I was giving a short lecture on (believe it or not) focus. In this speech I had a nice-sized audience and one assistant, with a few other friends watching from the sidelines. I was explaining the difference between realistic focus and unrealistic focus through a demonstration of unrealistic and realistic knife and punch defenses.
My regular assistant was unavailable, so I had to use another assistant for the evening. Although he was advanced, it had been some time since we had worked together in a lecture-type of environment.
Lesson one: my own confidence and skill is not enough.
I was teaching the audience what to do and what not to do when faced with a knife attack. The first example was to demonstrate an unrealistic strategy, one you might see in a movie where a defender captures the blade between both hands as if to CLAP onto it. This is a dangerous and highly unrealistic reaction.
The second knife defense was a more realistic approach that consisted of adopting a stance designed to protect the arteries, and then move the body only when a committed attack is headed your way. I demonstrated both of these knife defenses to the audience. Perfect!
After I was finished demonstrating the knife defenses, I used the same concept of realistic versus unrealistic to demonstrate techniques for defending against a punch. As my opponent would punch, one reaction would be to drop into the splits and strike the opponent’s groin – unrealistic.
The other was a fast paced more realistic response that included tips on protecting the arteries, jamming the attack, and controlling the weapon arm. Perfect!
I went on to explain the mental point of view and how we can focus on realistic strategies as opposed to unrealistic ones. I had my hands up facing the audience (as I often do when I speak) and my assistant was to my left holding a knife. As I was talking, I glanced to my left at my assistant who took that as a signal to act out his part in this play, which was to place the knife at my face. Only it was more of a stabbing motion, and I moved back with the action of, “Whoa, not yet.” But it was too late. Not Perfect!
Lesson two: stop using real knives in demonstrations.
The tip of the blade hit the base of my thumb and sliced open a vein that was eager to pretend to be an artery. It just wanted to bleed. At this point you can imagine my audience, friends, and assistant. Everyone was frozen in horror. They had not expected to see Penn and Teller! They lost focus.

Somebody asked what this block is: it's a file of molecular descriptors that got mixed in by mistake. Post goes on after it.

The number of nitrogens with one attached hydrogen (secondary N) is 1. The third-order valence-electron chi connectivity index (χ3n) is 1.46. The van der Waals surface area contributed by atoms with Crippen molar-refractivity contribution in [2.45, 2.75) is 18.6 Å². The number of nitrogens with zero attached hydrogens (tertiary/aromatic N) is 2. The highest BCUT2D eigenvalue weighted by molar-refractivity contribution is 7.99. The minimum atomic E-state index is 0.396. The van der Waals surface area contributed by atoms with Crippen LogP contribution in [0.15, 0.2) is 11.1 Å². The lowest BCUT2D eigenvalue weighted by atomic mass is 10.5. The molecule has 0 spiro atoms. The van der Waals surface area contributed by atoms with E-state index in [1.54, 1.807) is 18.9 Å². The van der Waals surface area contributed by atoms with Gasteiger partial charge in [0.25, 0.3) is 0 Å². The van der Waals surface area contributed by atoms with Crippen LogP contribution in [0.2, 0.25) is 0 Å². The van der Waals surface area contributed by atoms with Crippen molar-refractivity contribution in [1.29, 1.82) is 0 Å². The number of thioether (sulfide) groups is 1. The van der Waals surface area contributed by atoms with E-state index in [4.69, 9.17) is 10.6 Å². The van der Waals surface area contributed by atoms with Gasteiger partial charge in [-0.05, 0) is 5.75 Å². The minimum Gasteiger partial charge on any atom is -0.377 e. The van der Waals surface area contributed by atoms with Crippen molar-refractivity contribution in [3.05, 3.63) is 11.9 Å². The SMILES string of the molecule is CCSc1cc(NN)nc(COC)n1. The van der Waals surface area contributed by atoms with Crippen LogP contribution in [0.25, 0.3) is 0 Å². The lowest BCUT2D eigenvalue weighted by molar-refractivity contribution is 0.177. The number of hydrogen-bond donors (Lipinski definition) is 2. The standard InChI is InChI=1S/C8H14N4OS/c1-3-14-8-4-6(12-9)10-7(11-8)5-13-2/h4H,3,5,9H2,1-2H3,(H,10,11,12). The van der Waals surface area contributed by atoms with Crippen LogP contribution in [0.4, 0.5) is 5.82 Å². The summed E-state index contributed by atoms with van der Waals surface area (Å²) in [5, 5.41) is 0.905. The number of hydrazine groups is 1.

I simply took it as what it was, a mistake, now let’s get over it. I grabbed a scarf from a lady in the front row and wrapped up my hand and thumb and continued my speech. But no one was listening; all they could focus on was my bloody THUMB.
My assistant snapped back into action realizing I was trying to continue, and he put down the weapon and moved on to the next part where he was to punch and I was to drop into the splits showing the unrealistic thing to do.
Lesson three: no splits when your focus is broken.
In an attempt to proceed with my lecture I dropped into the splits, but without the added support of my left hand. I came down at an odd angle and tore some muscles, which inevitably made it almost impossible to sit down for close to a week. I didn’t let on to the audience that I now had two injuries to deal with. I was keeping my focus and positive attitude in spite of the events. I stood up and continued to talk. People were staring at the hand. I put my wounded hand behind my back so I could continue, but they didn’t snap out of it. I started to realize they were not going to let me out of this one. I had a great excuse to quit, to give up, and to run (make that limp) off the stage. No one would have blamed me. But I tried my best to finish, to stick with it, and to keep a thumbs-up attitude. But my thumb was bleeding, and although I wasn’t about to let anything get control of my attitude, my external environment was not prepared for such a drastic change. So I excused myself to deal with the issue at HAND.
It was a three-strikes-you’re-out night, and I certainly can say that trying to have a thumbs-up in that situation would have been a real challenge if I wasn’t already trained in the basics of Winjitsu. I am proud to say that I was not angry with my assistant, or the audience for losing focus, and I managed to stay calm during the entire process. I did have an initial raised eyebrow period with my assistant, who apologized profusely; he was only trying to do his best.
I was more frustrated with the crowd, but how could I really blame them? They were in shock. This was certainly an embarrassing and ironic evening where the teacher becomes the student. It also could have been a great excuse to give up, throw in the towel, tuck in the tail, and disappear. But that is not my nature.
Winjitsu Work Out
Make a list of 3 times in your life that you responded to a situation or an event in a “thumbs down” posture:
Now list how you could have turned those events around by reacting with a “thumbs up” mentality: